The largest destroyer built for the U.S. Navy cuts an imposing figure: massive, with an angular shape, hidden weapons and antennas, and electric-drive propulsion. But underneath the stealthy exterior resides a style of hull that fell out of favor a century ago in part because it can be unstable.
The Navy will soon learn how this modern take on the "tumblehome" hull holds up when the first-in-class Zumwalt heads out to sea in December for builder trials in the rough-and-tumble North Atlantic.
Amy Lent, of the Maine Maritime Museum, which works closely with the shipyard, said taxpayers needn't worry because the Navy and shipbuilder Bath Iron Works have "tested the hell out of it."
"This is an enormous investment. There's so much at stake. They're not slapping something together and sending it out to sea," she said. "I think they're pretty confident. They know what they're doing."
Designers chose the hull style associated with pre-dreadnought battleships, but this warship looks nothing like one from President Theodore Roosevelt's "Great White Fleet."
The inverse bow juts forward to slice through the waves. A composite deckhouse hides radar and antennas, giving it a clean look. Sharp angles deflect radar signals.
Typical of tumblehomes, though, the hull slopes inward above the waterline, giving the Zumwalt something of a pyramid shape. The shape can cause problems in certain conditions, critics say.
Concerns have been voiced in the ship-design and shipbuilding communities about the warship's overall stability — and any instability could be exacerbated if there's battle damage, said Matthew Werner, dean at the Webb Institute, which teaches naval architecture and marine engineering in Glen Cove, New York.
But the hull's sloping sides contribute to the Navy's goal of stealth. The Navy contends the 600-foot-long, 15,000-ton behemoth will look like a small fishing boat on enemy radar.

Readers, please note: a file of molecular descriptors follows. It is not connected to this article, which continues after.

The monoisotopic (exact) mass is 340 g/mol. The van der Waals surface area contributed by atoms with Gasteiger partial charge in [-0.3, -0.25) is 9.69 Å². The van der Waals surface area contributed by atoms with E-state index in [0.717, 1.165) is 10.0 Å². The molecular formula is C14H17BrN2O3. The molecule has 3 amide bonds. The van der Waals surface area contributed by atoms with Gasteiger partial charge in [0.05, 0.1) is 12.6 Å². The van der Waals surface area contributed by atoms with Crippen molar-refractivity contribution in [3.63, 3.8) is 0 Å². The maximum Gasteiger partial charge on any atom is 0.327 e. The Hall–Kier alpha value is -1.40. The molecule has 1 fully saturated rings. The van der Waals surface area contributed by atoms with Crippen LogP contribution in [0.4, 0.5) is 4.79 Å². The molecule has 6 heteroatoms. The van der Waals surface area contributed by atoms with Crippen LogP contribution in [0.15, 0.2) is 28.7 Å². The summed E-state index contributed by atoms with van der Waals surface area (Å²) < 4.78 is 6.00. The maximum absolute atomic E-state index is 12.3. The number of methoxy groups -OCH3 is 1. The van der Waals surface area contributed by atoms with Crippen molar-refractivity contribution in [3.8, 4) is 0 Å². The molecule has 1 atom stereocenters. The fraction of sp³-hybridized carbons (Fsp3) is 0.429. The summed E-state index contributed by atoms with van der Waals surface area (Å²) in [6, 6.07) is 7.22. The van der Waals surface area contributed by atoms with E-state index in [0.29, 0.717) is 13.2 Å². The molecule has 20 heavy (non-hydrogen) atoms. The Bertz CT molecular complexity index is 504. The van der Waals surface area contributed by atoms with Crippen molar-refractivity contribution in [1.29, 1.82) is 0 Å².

"It's a true engineering challenge. They're trying to make a ship with stealth characteristics that requires certain shapes. To do that they have to compromise," Werner said.
Norman Polmar, a naval historian, analyst and author who is sometimes critical of the Navy's decisions, said he has no qualms about the Zumwalt's seaworthiness after a large-scale model was built to prove the concept.
The Navy has built a modern version of the tumblehome that utilizes computers to aid in stability, much like the Air Force used computers to transform a flying wing — the B-2 bomber — into a stable aircraft. "The technology today makes that concept doable and much more efficient," Polmar said.
The ship is 50 percent bigger than the current generation of destroyers but has advanced automation to reduce the crew size. It'll use turbines similar to those used in a Boeing 777 to create electricity to drive the ship. It'll have new radar and sonar, and powerful guns with rocket-propelled projectiles.
The Navy, which views the ship as an important part of the Obama administration's Asia-Pacific strategy, can't afford a flop after the cost of the first ship ballooned to at least $4.4 billion and construction fell behind schedule.
"The Navy has validated the ship's design through extensive computer modeling and simulation, as well as scale model testing in various sea states, speeds and weather conditions. We are confident the design is safe, that the ship is seaworthy, and its operating parameters are known and understood," said Capt. Thurraya Kent, a spokeswoman.
Bath Iron Works will be testing the ship's performance and making tweaks this winter. The goal is to deliver it to the Navy sometime next year.